Although the nature of this alleged illness was not mentioned, the issue caught fire on Twitter, with many users wondering whether Owens — a fervent and outspoken right-wing opponent of vaccine mandates and mask requirements — had contracted COVID-19. That speculation was further fueled by Owens' recent social media remarks boasting that family members around her had fallen ill while she herself remained healthy during the pandemic.

"I'm unvaccinated. I've been to six countries and 28 states since the start of this pandemic (maskless outside of planes), and I still don't have Covid," Owens tweeted last week. "I slept next to my husband every night that he had it (what amounted to a light chest cold), and I still never got it. How?"

Owens, who was spotted in London late last week, took to Twitter on Monday to announce that she doesn't have COVID, saying that she was hanging out on an "Aspen mountain."

"This might rank as the best conspiracy theory ever drafted about me. Unfortunately for you — I'm at the top of an Aspen mountain with my family and limited reception," she stated. "I'm still proudly unvaccinated and unmasked."

Last week Owens was hit with a $20 million defamation lawsuit over statements she made about former Republican congressional candidate Kimberly Klacik, who last year ran unsuccessfully for the Maryland seat formerly held by the late Rep. Elijah Cummings. The hefty alleges that Owens, in a June Instagram video, made defamatory comments about Klacik, including allegations that she had "committed campaign fraud, money laundering, illegally used drugs and was a 'madame' of a strip club."

At the Texas eventy where Owens was booked to speak, there was no shortage of other headlines in her absence.

Rep. Louie Gohmert, R-Texas, suggested to the throng of college students on Friday night that instead of taking the COVID vaccine they could treat the disease with ivermectin, the antiparasitic drug that has become wildly popular among conservatives. There is no scientific evidence that ivermectin, more commonly administered to horses, is effective against the coronavirus.

"The anti-parasite drug is allegedly flying off shelves of local farmer supply stores, according to various local news reports who say some feed stores are struggling to keep it in stock," Salon's Nicole Karlis reports. "That's because the drug has become a political flashpoint, enveloped by the culture wars just like nearly everything else related to the pandemic."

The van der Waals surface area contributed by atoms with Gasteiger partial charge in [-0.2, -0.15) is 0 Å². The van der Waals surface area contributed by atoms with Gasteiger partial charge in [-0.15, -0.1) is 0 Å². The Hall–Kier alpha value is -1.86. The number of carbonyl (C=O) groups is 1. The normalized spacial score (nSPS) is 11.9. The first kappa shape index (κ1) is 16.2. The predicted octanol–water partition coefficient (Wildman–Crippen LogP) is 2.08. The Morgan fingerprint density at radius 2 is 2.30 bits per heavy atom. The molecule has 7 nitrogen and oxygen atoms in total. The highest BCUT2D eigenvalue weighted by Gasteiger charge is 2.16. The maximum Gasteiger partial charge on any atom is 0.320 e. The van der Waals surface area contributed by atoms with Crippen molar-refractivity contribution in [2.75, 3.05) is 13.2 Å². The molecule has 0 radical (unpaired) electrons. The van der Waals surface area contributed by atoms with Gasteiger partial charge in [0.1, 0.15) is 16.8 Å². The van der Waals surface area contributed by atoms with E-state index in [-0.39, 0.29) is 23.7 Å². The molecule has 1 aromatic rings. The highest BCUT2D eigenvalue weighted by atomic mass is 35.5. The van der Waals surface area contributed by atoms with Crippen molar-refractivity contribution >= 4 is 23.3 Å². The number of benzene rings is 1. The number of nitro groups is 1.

Lauren Boebert admits to campaign finance problems: 'I under-reported a lot of stuff'

Rep. Lauren Boebert, R-Colo., knows a thing or two about not following rules that apply to her. In light of recent reports of Boebert's alleged or apparent violations of House ethics rules, an old interview from February reveals just how blatant her violations were and understood to be, all while acting with apparent impunity from the letter of the law.

According to the FEC, "When candidates use their personal funds for campaign purposes, they are making contributions to their campaigns. Unlike other contributions, these candidate contributions are not subject to any limits. They must, however, be reported." Such rules are meant to apply to all elected officials, independent of party affiliation, but appear to have been ignored in the case of Boebert, who has claimed she walks around Washington strapped with a Glock handgun, which would violate District of Columbia law. The far-right lawmaker brazenly declared in February that she "under-reports" her expenses, stating, "They want to come against me for legitimate expenses, go ahead. I am doing the work of the people. I had to make those connections. And really, I under-reported a lot of stuff."

FEC records reviewed by Salon suggest that Boebert's campaign spent $2.6 million in the 2020 cycle yet only made a total of 147 payments to a total of 32 recipients. Moreover, 40 of those payments made went to the ride-sharing platform Uber in December 2020, around the very same time Boebert attended a "Stop the Steal" rally in Washington. In the maze of FEC filings, seemingly obvious expenses the campaign incurred were not included in those disbursements.

Dating back to November of 2019, Boebert purchased two domain names she used as campaign sites, one of which,, was for sale on a third-party site called Huge Domains, likely with a high price tag attached. Both that domain and the more straightforward were operational by the time Boebert declared her candidacy in Colorado's 3rd congressional district in December 2019.